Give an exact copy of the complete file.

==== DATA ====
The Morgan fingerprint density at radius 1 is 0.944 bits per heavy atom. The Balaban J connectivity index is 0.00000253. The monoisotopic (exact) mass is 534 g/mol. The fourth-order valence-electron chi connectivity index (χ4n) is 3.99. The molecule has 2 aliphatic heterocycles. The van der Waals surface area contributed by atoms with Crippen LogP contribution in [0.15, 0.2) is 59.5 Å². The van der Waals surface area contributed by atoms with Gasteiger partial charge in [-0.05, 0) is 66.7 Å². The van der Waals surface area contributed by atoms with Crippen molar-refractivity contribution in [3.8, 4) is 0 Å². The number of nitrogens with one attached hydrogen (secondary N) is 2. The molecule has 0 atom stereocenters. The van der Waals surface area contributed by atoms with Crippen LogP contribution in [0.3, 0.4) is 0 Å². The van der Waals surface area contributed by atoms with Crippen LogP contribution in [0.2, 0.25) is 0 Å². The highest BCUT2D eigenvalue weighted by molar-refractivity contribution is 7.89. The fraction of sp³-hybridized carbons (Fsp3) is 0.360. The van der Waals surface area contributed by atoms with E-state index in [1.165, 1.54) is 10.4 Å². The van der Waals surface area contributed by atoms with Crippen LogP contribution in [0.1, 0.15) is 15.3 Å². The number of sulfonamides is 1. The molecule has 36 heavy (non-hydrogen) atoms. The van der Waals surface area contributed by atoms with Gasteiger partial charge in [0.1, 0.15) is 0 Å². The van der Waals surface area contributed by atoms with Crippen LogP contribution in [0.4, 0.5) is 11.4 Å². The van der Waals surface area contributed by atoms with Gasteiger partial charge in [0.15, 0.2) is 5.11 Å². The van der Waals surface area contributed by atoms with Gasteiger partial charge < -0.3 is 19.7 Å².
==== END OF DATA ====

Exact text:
The Morgan fingerprint density at radius 1 is 0.944 bits per heavy atom. The Balaban J connectivity index is 0.00000253. The monoisotopic (exact) mass is 534 g/mol. The fourth-order valence-electron chi connectivity index (χ4n) is 3.99. The molecule has 2 aliphatic heterocycles. The van der Waals surface area contributed by atoms with Crippen LogP contribution in [0.15, 0.2) is 59.5 Å². The van der Waals surface area contributed by atoms with Gasteiger partial charge in [-0.05, 0) is 66.7 Å². The van der Waals surface area contributed by atoms with Crippen molar-refractivity contribution in [3.8, 4) is 0 Å². The number of nitrogens with one attached hydrogen (secondary N) is 2. The molecule has 0 atom stereocenters. The van der Waals surface area contributed by atoms with Crippen LogP contribution in [0.3, 0.4) is 0 Å². The van der Waals surface area contributed by atoms with Crippen LogP contribution in [0.2, 0.25) is 0 Å². The highest BCUT2D eigenvalue weighted by molar-refractivity contribution is 7.89. The fraction of sp³-hybridized carbons (Fsp3) is 0.360. The van der Waals surface area contributed by atoms with E-state index in [1.165, 1.54) is 10.4 Å². The van der Waals surface area contributed by atoms with Crippen LogP contribution in [0.1, 0.15) is 15.3 Å². The number of sulfonamides is 1. The molecule has 36 heavy (non-hydrogen) atoms. The van der Waals surface area contributed by atoms with Gasteiger partial charge in [0.1, 0.15) is 0 Å². The van der Waals surface area contributed by atoms with Crippen LogP contribution in [0.4, 0.5) is 11.4 Å². The van der Waals surface area contributed by atoms with Gasteiger partial charge in [0.15, 0.2) is 5.11 Å². The van der Waals surface area contributed by atoms with Gasteiger partial charge < -0.3 is 19.7 Å².